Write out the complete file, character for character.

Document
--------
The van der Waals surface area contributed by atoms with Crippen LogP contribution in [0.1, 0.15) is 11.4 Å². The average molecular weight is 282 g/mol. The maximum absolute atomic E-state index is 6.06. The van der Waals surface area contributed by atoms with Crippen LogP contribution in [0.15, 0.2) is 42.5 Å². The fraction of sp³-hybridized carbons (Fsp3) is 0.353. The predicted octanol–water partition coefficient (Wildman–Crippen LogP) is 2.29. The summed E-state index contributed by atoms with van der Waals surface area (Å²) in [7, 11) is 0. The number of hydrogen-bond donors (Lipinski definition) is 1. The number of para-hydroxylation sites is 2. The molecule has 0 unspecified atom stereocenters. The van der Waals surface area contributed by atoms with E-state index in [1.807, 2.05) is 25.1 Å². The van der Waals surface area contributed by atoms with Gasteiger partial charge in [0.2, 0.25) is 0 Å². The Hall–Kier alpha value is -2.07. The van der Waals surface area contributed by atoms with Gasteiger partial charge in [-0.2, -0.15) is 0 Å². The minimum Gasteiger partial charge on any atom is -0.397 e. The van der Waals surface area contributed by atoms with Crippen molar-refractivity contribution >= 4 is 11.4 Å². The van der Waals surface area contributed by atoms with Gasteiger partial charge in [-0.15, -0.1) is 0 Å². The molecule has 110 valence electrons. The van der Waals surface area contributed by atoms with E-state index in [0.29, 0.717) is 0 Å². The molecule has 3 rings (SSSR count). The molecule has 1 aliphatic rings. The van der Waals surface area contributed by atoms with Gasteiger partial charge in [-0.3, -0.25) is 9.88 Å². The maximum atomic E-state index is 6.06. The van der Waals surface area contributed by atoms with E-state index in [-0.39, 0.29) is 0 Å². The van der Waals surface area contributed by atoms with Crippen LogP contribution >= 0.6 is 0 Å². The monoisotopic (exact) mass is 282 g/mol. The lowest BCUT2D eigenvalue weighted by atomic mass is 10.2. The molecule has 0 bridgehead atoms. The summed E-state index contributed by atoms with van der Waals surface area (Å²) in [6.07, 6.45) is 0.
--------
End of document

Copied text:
The van der Waals surface area contributed by atoms with Crippen LogP contribution in [0.1, 0.15) is 11.4 Å². The average molecular weight is 282 g/mol. The maximum absolute atomic E-state index is 6.06. The van der Waals surface area contributed by atoms with Crippen LogP contribution in [0.15, 0.2) is 42.5 Å². The fraction of sp³-hybridized carbons (Fsp3) is 0.353. The predicted octanol–water partition coefficient (Wildman–Crippen LogP) is 2.29. The summed E-state index contributed by atoms with van der Waals surface area (Å²) in [7, 11) is 0. The number of hydrogen-bond donors (Lipinski definition) is 1. The number of para-hydroxylation sites is 2. The molecule has 0 unspecified atom stereocenters. The van der Waals surface area contributed by atoms with E-state index in [1.807, 2.05) is 25.1 Å². The van der Waals surface area contributed by atoms with Gasteiger partial charge in [0.2, 0.25) is 0 Å². The Hall–Kier alpha value is -2.07. The van der Waals surface area contributed by atoms with Gasteiger partial charge in [-0.2, -0.15) is 0 Å². The minimum Gasteiger partial charge on any atom is -0.397 e. The van der Waals surface area contributed by atoms with Crippen molar-refractivity contribution >= 4 is 11.4 Å². The van der Waals surface area contributed by atoms with Gasteiger partial charge in [-0.15, -0.1) is 0 Å². The molecule has 110 valence electrons. The van der Waals surface area contributed by atoms with E-state index in [0.29, 0.717) is 0 Å². The molecule has 3 rings (SSSR count). The molecule has 1 aliphatic rings. The van der Waals surface area contributed by atoms with Gasteiger partial charge in [-0.3, -0.25) is 9.88 Å². The maximum atomic E-state index is 6.06. The van der Waals surface area contributed by atoms with E-state index in [-0.39, 0.29) is 0 Å². The van der Waals surface area contributed by atoms with Crippen LogP contribution >= 0.6 is 0 Å². The monoisotopic (exact) mass is 282 g/mol. The lowest BCUT2D eigenvalue weighted by atomic mass is 10.2. The molecule has 0 bridgehead atoms. The summed E-state index contributed by atoms with van der Waals surface area (Å²) in [6.07, 6.45) is 0.